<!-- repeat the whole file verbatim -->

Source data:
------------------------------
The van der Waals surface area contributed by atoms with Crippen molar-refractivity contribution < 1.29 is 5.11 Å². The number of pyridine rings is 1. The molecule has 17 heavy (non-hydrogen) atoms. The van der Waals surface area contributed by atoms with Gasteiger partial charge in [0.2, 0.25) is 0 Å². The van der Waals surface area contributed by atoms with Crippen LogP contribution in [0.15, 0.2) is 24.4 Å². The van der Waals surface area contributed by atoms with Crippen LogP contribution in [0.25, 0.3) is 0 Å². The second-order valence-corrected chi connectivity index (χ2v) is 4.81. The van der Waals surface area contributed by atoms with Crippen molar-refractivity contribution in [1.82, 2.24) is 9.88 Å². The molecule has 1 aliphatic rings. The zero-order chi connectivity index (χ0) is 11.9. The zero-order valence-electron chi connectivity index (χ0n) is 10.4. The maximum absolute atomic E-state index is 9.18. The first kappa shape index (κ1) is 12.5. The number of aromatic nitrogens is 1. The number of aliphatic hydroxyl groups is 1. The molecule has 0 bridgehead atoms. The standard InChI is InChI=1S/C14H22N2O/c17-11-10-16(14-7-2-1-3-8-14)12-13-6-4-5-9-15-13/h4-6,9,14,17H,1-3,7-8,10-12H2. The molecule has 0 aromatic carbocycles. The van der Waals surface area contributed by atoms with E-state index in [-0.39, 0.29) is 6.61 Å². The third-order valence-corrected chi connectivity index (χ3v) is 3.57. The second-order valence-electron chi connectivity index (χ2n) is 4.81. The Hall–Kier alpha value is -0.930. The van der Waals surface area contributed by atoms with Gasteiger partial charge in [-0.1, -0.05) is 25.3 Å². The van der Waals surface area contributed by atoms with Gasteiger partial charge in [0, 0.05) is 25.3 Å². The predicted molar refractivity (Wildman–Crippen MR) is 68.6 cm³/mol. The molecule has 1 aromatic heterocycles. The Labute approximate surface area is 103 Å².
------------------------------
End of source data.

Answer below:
The van der Waals surface area contributed by atoms with Crippen molar-refractivity contribution < 1.29 is 5.11 Å². The number of pyridine rings is 1. The molecule has 17 heavy (non-hydrogen) atoms. The van der Waals surface area contributed by atoms with Gasteiger partial charge in [0.2, 0.25) is 0 Å². The van der Waals surface area contributed by atoms with Crippen LogP contribution in [0.15, 0.2) is 24.4 Å². The van der Waals surface area contributed by atoms with Crippen LogP contribution in [0.25, 0.3) is 0 Å². The second-order valence-corrected chi connectivity index (χ2v) is 4.81. The van der Waals surface area contributed by atoms with Crippen molar-refractivity contribution in [1.82, 2.24) is 9.88 Å². The molecule has 1 aliphatic rings. The zero-order chi connectivity index (χ0) is 11.9. The zero-order valence-electron chi connectivity index (χ0n) is 10.4. The maximum absolute atomic E-state index is 9.18. The first kappa shape index (κ1) is 12.5. The number of aromatic nitrogens is 1. The number of aliphatic hydroxyl groups is 1. The molecule has 0 bridgehead atoms. The standard InChI is InChI=1S/C14H22N2O/c17-11-10-16(14-7-2-1-3-8-14)12-13-6-4-5-9-15-13/h4-6,9,14,17H,1-3,7-8,10-12H2. The molecule has 0 aromatic carbocycles. The van der Waals surface area contributed by atoms with E-state index in [-0.39, 0.29) is 6.61 Å². The third-order valence-corrected chi connectivity index (χ3v) is 3.57. The second-order valence-electron chi connectivity index (χ2n) is 4.81. The Hall–Kier alpha value is -0.930. The van der Waals surface area contributed by atoms with Gasteiger partial charge in [-0.1, -0.05) is 25.3 Å². The van der Waals surface area contributed by atoms with Gasteiger partial charge in [0, 0.05) is 25.3 Å². The predicted molar refractivity (Wildman–Crippen MR) is 68.6 cm³/mol. The molecule has 1 aromatic heterocycles. The Labute approximate surface area is 103 Å².